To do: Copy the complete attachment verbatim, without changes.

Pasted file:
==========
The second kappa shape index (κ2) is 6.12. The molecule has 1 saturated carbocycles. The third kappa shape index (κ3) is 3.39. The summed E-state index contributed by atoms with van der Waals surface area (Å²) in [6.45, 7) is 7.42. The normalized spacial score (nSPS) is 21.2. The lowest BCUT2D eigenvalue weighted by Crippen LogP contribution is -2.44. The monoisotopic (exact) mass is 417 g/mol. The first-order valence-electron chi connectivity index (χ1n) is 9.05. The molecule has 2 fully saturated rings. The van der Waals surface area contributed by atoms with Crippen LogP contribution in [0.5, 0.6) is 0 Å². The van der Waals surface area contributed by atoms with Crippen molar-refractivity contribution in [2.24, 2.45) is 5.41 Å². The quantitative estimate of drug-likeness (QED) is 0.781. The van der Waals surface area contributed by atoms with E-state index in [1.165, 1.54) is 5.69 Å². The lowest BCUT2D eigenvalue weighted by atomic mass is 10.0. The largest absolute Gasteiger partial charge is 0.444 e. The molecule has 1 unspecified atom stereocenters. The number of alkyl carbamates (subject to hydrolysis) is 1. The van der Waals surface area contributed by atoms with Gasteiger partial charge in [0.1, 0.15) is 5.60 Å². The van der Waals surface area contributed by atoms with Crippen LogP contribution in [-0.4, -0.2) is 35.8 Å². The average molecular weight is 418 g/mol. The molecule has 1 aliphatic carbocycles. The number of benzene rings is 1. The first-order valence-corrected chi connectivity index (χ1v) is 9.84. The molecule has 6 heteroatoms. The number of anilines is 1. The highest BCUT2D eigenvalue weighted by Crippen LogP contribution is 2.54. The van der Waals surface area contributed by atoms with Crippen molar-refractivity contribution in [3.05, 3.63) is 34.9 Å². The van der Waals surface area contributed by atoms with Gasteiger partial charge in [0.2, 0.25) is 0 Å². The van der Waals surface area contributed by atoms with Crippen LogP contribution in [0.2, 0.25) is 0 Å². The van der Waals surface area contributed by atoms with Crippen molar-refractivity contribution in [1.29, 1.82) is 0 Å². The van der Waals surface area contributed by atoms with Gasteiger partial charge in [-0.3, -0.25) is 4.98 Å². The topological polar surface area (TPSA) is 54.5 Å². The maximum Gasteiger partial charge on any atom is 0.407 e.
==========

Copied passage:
The second kappa shape index (κ2) is 6.12. The molecule has 1 saturated carbocycles. The third kappa shape index (κ3) is 3.39. The summed E-state index contributed by atoms with van der Waals surface area (Å²) in [6.45, 7) is 7.42. The normalized spacial score (nSPS) is 21.2. The lowest BCUT2D eigenvalue weighted by Crippen LogP contribution is -2.44. The monoisotopic (exact) mass is 417 g/mol. The first-order valence-electron chi connectivity index (χ1n) is 9.05. The molecule has 2 fully saturated rings. The van der Waals surface area contributed by atoms with Crippen LogP contribution in [0.5, 0.6) is 0 Å². The van der Waals surface area contributed by atoms with Crippen molar-refractivity contribution in [2.24, 2.45) is 5.41 Å². The quantitative estimate of drug-likeness (QED) is 0.781. The van der Waals surface area contributed by atoms with E-state index in [1.165, 1.54) is 5.69 Å². The lowest BCUT2D eigenvalue weighted by atomic mass is 10.0. The largest absolute Gasteiger partial charge is 0.444 e. The molecule has 1 unspecified atom stereocenters. The number of alkyl carbamates (subject to hydrolysis) is 1. The van der Waals surface area contributed by atoms with Gasteiger partial charge in [0.1, 0.15) is 5.60 Å². The van der Waals surface area contributed by atoms with Crippen LogP contribution in [-0.4, -0.2) is 35.8 Å². The average molecular weight is 418 g/mol. The molecule has 1 aliphatic carbocycles. The number of benzene rings is 1. The first-order valence-corrected chi connectivity index (χ1v) is 9.84. The molecule has 6 heteroatoms. The number of anilines is 1. The highest BCUT2D eigenvalue weighted by Crippen LogP contribution is 2.54. The van der Waals surface area contributed by atoms with Crippen molar-refractivity contribution in [3.05, 3.63) is 34.9 Å². The van der Waals surface area contributed by atoms with Gasteiger partial charge in [0.2, 0.25) is 0 Å². The van der Waals surface area contributed by atoms with Crippen LogP contribution in [0.2, 0.25) is 0 Å². The van der Waals surface area contributed by atoms with Crippen molar-refractivity contribution in [1.29, 1.82) is 0 Å². The van der Waals surface area contributed by atoms with Gasteiger partial charge in [-0.3, -0.25) is 4.98 Å². The topological polar surface area (TPSA) is 54.5 Å². The maximum Gasteiger partial charge on any atom is 0.407 e.